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Dissolution of MgCO3 in HCL

Dissolution of MgCO3 in HCL

Dissolution of MgCO3 in HCL

I suppose the dissolution of MgCO3 in HCl is exothermic. However, I cannot find any reliable references confirming this. I am looking for the dissolution enthalpy of MgCO3 in HCl together with the references. May you please help if you can. I have been searching but it is not easy to find as I thought.

RE: Dissolution of MgCO3 in HCL

What species will you end up with? will everything be fully dissociated?
What do the free energies say?

= = = = = = = = = = = = = = = = = = = =
P.E. Metallurgy, consulting work welcomed

RE: Dissolution of MgCO3 in HCL

Exothermic, heat release is 50.4kJ/gm mole.


This reaction is probably based on pure aqueous HCL, so the reaction heat release will depend on the concentration of HCL you have to start with. And as the reaction proceeds in a batch reaction say, the concentration of HCl will change, and so will the heat of reaction at that point in time. I'm rather rusty on computing the enthalpy of HCL for varying solution strengths.

RE: Dissolution of MgCO3 in HCL

Write down the chemical reaction and use the delta H0 of each component to get the Delta H of the reaction.
Yes, exothermic reaction with the release of CO2.
Delta H0 are found in Thermodynamic handbooks (Lange for example), probably Perry too.
Good luck

RE: Dissolution of MgCO3 in HCL

Thank you all for your tips. To answer you separately:
@EdStainless: Its a dissolution reaction without precipitation. It would proceed as follows: MgCO3 (s) + 2HCl (aq) = MgCl2 (aq) + H2O (aq) + CO2 (g)
The HCl concentration will be 37 wt%. I have not yet gone deep into the free energies. I can get back to you later on this.

@Georgeverghese: Thank you for the reference. I came across this reference but I was looking for a more reliable reference that can be cited in journal article. So this means the value of 50.4 kJ/mole relates to a case where the concentration of all species is 100% and when we use 37% HCl, there is need to recalculate this value? I will try this.

@Pierreick: Thank you for this opnion. One question here is related to the question above that the heats of formation refer to the pure components and when we have 37% HCl, do these have to be recalculated? Is it possible that while the heat of reaction for the pure components is exothermic, it could change to endothermic when we dilute the HCl significantly or when the purity of the MgCO3 decreases significantly?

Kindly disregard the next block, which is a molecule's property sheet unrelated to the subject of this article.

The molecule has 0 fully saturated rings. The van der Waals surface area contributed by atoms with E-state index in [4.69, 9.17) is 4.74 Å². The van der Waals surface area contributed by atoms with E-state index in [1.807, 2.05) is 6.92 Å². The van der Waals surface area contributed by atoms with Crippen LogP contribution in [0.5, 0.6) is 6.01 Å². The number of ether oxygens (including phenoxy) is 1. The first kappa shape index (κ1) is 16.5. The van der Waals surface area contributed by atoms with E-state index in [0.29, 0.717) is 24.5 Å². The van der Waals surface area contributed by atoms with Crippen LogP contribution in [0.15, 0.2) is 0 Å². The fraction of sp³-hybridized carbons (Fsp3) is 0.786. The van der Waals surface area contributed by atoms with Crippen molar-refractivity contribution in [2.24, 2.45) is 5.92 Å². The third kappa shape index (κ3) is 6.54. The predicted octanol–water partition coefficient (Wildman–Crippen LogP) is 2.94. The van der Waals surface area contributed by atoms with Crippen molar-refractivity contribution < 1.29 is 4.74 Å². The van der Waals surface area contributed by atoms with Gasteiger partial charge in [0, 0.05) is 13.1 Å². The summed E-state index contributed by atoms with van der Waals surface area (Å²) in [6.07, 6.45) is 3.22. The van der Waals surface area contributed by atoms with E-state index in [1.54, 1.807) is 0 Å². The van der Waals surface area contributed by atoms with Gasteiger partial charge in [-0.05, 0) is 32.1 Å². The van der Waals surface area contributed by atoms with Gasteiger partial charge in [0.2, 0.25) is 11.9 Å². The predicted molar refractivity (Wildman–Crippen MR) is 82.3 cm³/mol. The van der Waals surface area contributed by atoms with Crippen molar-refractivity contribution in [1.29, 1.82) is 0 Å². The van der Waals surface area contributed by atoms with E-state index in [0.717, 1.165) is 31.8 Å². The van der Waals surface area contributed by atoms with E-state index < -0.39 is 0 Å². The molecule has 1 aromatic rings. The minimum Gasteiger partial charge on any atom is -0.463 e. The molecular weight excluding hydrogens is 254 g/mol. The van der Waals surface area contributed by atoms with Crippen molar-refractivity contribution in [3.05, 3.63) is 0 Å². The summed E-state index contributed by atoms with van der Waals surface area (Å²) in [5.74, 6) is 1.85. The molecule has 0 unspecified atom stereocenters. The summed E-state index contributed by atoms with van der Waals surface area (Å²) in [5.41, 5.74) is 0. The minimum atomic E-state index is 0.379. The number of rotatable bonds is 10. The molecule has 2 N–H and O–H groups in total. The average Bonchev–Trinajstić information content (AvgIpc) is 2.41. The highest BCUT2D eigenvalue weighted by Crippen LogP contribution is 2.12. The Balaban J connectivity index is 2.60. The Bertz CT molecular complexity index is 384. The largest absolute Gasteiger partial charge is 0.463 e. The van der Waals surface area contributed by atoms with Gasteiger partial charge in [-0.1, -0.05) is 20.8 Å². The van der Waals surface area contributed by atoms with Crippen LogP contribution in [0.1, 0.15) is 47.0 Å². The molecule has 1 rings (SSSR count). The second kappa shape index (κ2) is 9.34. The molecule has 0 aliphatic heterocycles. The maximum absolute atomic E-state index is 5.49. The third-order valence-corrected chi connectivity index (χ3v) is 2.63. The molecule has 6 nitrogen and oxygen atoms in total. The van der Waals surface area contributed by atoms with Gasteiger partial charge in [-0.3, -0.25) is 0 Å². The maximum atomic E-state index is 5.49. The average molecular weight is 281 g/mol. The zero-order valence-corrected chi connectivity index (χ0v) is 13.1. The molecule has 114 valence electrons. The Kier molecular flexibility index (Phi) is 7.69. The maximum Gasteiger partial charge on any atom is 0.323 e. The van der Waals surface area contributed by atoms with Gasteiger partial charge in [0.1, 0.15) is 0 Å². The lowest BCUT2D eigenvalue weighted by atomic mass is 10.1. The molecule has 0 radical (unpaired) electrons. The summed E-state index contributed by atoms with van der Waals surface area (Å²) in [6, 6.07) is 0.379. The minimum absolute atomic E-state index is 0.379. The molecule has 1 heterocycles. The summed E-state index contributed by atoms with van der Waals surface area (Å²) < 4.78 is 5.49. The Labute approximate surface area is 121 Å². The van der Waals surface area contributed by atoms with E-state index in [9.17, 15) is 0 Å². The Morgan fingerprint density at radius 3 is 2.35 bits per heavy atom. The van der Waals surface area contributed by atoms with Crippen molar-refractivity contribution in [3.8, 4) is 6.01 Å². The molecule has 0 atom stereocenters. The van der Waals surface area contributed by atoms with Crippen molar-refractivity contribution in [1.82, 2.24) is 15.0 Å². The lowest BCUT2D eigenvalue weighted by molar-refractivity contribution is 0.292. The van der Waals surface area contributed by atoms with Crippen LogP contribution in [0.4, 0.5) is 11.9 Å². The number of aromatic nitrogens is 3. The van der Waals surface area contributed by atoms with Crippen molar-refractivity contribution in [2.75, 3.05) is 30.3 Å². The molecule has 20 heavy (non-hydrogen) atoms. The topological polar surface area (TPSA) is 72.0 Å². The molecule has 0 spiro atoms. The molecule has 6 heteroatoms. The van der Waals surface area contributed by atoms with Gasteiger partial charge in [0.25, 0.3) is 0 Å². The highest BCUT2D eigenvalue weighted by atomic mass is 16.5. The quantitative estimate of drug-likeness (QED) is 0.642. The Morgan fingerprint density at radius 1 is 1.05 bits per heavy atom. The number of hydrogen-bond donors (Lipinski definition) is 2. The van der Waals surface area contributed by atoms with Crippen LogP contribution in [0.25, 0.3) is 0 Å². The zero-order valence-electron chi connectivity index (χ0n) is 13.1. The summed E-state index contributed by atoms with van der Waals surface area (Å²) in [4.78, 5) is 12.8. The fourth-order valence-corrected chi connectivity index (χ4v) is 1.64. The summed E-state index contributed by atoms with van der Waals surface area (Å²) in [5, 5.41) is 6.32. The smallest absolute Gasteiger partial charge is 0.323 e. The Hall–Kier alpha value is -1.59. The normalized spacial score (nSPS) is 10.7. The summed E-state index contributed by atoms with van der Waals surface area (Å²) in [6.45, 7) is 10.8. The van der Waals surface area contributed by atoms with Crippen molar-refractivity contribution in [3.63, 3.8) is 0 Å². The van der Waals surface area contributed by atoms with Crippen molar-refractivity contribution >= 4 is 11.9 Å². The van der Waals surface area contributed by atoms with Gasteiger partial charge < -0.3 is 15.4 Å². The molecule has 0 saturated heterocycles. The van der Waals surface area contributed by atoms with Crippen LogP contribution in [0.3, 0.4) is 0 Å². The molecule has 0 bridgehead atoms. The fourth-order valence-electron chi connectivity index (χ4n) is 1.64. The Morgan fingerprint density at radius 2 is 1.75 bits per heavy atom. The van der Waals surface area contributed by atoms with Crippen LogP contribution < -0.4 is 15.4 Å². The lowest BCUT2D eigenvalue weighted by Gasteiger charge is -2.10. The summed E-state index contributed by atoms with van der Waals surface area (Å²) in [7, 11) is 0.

RE: Dissolution of MgCO3 in HCL

To comfort your idea, take samples of your Raw materials and perform the tests in the lab. Should not be too difficult.
My first thought will be that the reaction will take a longer time due to impurities and diluted acid.

RE: Dissolution of MgCO3 in HCL


HCl(g) -> HCl(aq)
MgCO3(s)-> MgCO3(aq)

MgCO3(aq) + 2HCl(aq) -> H20(l)+CO2(g)+MgCl3(aq)

Use published values for heats of formation

MgCO3 Heat of Solution: https://chem.libretexts.org/Courses/Howard_Univers...

HCl heat of Formation: https://atct.anl.gov/Thermochemical%20Data/version...[]=31&species_number[]=218&c1=-1&c2=1

You can find the other information readily online or in a chemistry reference. I can't be bothered to look everything up, but it is all readily available. Anecdotally, all neutralization reactions will be fairly exothermic.

To answer another of your questions, the heat of neutralization will not change if the HCl is diluted. Be aware that in situ dilution of HCl is also exothermic - you can look up values for heats of dilution for HCl based on concentration.

RE: Dissolution of MgCO3 in HCL

Using more dilute reactants doesn't change the energies, but it does change the final temperature reached.

= = = = = = = = = = = = = = = = = = = =
P.E. Metallurgy, consulting work welcomed

RE: Dissolution of MgCO3 in HCL

Yes, the exothermic heat of reaction will be less the more dilute the HCl solution is. This is, as @TiCL4 says, heat is released as you dilute pure HCL.

RE: Dissolution of MgCO3 in HCL

Thank you all for your input. I will work on this information?

RE: Dissolution of MgCO3 in HCL

Dolomite, extraction Magnesium with diluted Hcl.


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